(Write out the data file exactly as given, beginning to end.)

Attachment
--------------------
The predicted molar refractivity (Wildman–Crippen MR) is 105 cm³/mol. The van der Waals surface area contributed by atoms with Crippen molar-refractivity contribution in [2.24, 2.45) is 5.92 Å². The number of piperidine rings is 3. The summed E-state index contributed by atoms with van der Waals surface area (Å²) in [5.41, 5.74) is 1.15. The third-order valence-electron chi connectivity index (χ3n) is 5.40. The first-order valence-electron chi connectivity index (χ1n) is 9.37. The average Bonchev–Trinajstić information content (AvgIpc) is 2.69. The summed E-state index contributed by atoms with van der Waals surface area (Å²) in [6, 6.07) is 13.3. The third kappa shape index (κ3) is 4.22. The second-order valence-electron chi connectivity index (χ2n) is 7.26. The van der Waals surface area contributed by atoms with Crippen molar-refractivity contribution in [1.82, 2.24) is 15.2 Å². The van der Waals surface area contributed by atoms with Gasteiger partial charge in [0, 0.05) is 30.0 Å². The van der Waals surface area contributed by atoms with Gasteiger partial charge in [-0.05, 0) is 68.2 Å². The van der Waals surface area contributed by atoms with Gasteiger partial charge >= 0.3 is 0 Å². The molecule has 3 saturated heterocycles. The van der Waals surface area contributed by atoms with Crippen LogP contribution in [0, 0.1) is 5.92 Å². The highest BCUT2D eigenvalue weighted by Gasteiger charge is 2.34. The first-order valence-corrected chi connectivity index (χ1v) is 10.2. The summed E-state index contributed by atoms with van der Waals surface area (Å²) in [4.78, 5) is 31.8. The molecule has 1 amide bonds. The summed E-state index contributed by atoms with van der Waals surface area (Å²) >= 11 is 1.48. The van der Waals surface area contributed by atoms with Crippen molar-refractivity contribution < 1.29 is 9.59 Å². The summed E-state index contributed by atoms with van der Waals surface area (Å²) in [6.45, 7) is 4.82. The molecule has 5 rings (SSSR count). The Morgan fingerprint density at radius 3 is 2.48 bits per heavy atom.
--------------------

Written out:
The predicted molar refractivity (Wildman–Crippen MR) is 105 cm³/mol. The van der Waals surface area contributed by atoms with Crippen molar-refractivity contribution in [2.24, 2.45) is 5.92 Å². The number of piperidine rings is 3. The summed E-state index contributed by atoms with van der Waals surface area (Å²) in [5.41, 5.74) is 1.15. The third-order valence-electron chi connectivity index (χ3n) is 5.40. The first-order valence-electron chi connectivity index (χ1n) is 9.37. The average Bonchev–Trinajstić information content (AvgIpc) is 2.69. The summed E-state index contributed by atoms with van der Waals surface area (Å²) in [6, 6.07) is 13.3. The third kappa shape index (κ3) is 4.22. The second-order valence-electron chi connectivity index (χ2n) is 7.26. The van der Waals surface area contributed by atoms with Crippen molar-refractivity contribution in [1.82, 2.24) is 15.2 Å². The van der Waals surface area contributed by atoms with Gasteiger partial charge in [0, 0.05) is 30.0 Å². The van der Waals surface area contributed by atoms with Gasteiger partial charge in [-0.05, 0) is 68.2 Å². The van der Waals surface area contributed by atoms with Gasteiger partial charge >= 0.3 is 0 Å². The molecule has 3 saturated heterocycles. The van der Waals surface area contributed by atoms with Crippen LogP contribution in [0, 0.1) is 5.92 Å². The highest BCUT2D eigenvalue weighted by Gasteiger charge is 2.34. The first-order valence-corrected chi connectivity index (χ1v) is 10.2. The summed E-state index contributed by atoms with van der Waals surface area (Å²) in [4.78, 5) is 31.8. The molecule has 1 amide bonds. The summed E-state index contributed by atoms with van der Waals surface area (Å²) >= 11 is 1.48. The van der Waals surface area contributed by atoms with Crippen molar-refractivity contribution < 1.29 is 9.59 Å². The summed E-state index contributed by atoms with van der Waals surface area (Å²) in [6.45, 7) is 4.82. The molecule has 5 rings (SSSR count). The Morgan fingerprint density at radius 3 is 2.48 bits per heavy atom.